Giant Hole In New York Must Be Fixed
Anyone who watched even a quarter of New York Giants football last season knows with a degree of certainty that the Giants need to upgrade the linebacker position before the start of the 2013 season. In fact, you may be able to make the case that the Giants have been weak at that position for more than a few years now, even though the team has failed to address this need.
Last season's free-agent signing of Keith Rivers from Cincinnati and the return of fan-favorite Chase Blackburn was supposed to infuse some energy into the position. But Rivers ended up missing five games due to injury, continuing his streak of not playing a full season since he's been in the league. As for Blackburn, he is a free agent and will likely be heading somewhere else this offseason. Although the team has brought back Rivers and has signed Dan Connor from the division rival Cowboys, there is still a lot of work to be done to shore up the linebacker position.
What exactly is the issue with the Giants linebackers? Well, gone are the days when the Giants regularly had a full arsenal of dominant, play-making linebackers. Names like Lawrence Taylor, Jessie Armstead, Michael Barrow and Antonio Pierce are now only heard when reminiscing about more prosperous times for Giants linebackers.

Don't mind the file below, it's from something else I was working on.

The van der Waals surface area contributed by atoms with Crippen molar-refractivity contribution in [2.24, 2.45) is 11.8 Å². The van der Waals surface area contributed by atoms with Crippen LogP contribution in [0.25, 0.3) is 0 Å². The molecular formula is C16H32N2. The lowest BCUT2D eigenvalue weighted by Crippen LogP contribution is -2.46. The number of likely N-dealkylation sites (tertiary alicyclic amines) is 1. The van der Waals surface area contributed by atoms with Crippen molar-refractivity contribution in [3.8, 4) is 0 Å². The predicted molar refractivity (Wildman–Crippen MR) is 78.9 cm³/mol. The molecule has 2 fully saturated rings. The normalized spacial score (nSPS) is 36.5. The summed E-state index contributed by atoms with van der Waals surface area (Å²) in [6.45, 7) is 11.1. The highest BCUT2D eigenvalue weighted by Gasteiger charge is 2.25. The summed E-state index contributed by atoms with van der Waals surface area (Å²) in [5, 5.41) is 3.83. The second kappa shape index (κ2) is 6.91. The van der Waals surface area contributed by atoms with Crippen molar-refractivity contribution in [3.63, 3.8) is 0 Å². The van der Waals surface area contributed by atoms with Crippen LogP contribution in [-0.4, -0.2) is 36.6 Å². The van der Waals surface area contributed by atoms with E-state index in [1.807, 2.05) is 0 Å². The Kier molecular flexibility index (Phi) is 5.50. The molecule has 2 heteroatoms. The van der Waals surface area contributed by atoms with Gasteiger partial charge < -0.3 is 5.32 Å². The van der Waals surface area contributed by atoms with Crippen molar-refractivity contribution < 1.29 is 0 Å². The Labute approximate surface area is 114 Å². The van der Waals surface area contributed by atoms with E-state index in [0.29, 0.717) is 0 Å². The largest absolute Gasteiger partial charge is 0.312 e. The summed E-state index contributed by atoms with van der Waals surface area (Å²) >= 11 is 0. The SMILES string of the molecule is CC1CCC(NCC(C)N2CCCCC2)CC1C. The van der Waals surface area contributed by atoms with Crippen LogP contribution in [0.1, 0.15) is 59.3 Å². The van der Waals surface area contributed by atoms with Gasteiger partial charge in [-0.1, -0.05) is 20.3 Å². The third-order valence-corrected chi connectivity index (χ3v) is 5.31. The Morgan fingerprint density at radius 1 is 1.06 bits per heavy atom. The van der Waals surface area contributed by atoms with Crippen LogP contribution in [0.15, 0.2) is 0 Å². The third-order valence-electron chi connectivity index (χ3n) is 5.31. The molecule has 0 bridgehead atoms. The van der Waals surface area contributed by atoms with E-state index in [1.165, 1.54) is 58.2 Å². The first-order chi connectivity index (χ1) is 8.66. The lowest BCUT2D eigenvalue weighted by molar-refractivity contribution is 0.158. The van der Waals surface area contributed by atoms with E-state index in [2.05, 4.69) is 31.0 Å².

Now, the team is relying on youth at the position to carry the defense into the future, but so far, that youth has struggled to reach their potential. Young guys like Mark Herzlich and Jacquian Williams have made their share of plays at linebacker since coming into the league, but haven't exactly had a big enough impact on defense to be considered anchors for the future—at least not yet. With Mathias Kiwanuka, one of the only mainstays at the linebacker position over the last few years, likely heading back to the defensive line this season, the Giants need some athletic, run-stopping linebackers to lend some support in stopping the run.
The problem with the Giants' run defense over the last few seasons has been their inability to stop the run at the second level. Whereas in years past a three- or four-yard run would be swallowed up by the linebackers coming in to fill the gaps, opposing teams are now able to get past that second level and turn that three-yard run into an eight- or nine-yard gain. This is primarily the reason for the Giants middling run defense over the last few seasons when they ranked in the bottom half of the league in yards allowed.
That's exactly why stocking up on some athletic, run-stopping linebackers who can fill those gaps and strengthen the front seven should be one of the Giants' top priorities going into this season. While Rivers and Connor will likely be the extent of the Giants' linebacker signings during free agency, there's always still the upcoming draft for the team to pick up a few extra pieces at the position.